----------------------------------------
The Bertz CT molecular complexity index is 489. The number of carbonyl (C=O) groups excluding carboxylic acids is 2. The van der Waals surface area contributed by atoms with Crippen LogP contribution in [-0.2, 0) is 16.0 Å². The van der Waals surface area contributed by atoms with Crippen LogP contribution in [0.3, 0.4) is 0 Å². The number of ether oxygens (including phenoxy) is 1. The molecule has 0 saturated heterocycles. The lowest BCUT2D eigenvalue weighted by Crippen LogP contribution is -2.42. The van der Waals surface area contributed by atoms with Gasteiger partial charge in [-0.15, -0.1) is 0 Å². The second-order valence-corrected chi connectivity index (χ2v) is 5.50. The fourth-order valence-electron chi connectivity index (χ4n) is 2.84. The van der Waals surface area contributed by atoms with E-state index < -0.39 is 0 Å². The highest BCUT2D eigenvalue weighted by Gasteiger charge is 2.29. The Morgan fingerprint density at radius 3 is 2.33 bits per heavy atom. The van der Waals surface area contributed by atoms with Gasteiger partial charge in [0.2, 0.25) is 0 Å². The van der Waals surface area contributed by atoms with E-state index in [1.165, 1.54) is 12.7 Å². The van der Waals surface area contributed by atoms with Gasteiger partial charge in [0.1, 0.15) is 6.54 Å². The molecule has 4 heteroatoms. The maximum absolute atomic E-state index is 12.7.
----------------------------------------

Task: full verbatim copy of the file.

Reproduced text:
The Bertz CT molecular complexity index is 489. The number of carbonyl (C=O) groups excluding carboxylic acids is 2. The van der Waals surface area contributed by atoms with Crippen LogP contribution in [-0.2, 0) is 16.0 Å². The van der Waals surface area contributed by atoms with Crippen LogP contribution in [0.3, 0.4) is 0 Å². The number of ether oxygens (including phenoxy) is 1. The molecule has 0 saturated heterocycles. The lowest BCUT2D eigenvalue weighted by Crippen LogP contribution is -2.42. The van der Waals surface area contributed by atoms with Gasteiger partial charge in [-0.15, -0.1) is 0 Å². The second-order valence-corrected chi connectivity index (χ2v) is 5.50. The fourth-order valence-electron chi connectivity index (χ4n) is 2.84. The van der Waals surface area contributed by atoms with E-state index < -0.39 is 0 Å². The highest BCUT2D eigenvalue weighted by Gasteiger charge is 2.29. The Morgan fingerprint density at radius 3 is 2.33 bits per heavy atom. The van der Waals surface area contributed by atoms with Gasteiger partial charge in [0.2, 0.25) is 0 Å². The van der Waals surface area contributed by atoms with E-state index in [1.165, 1.54) is 12.7 Å². The van der Waals surface area contributed by atoms with Gasteiger partial charge in [0.1, 0.15) is 6.54 Å². The molecule has 4 heteroatoms. The maximum absolute atomic E-state index is 12.7.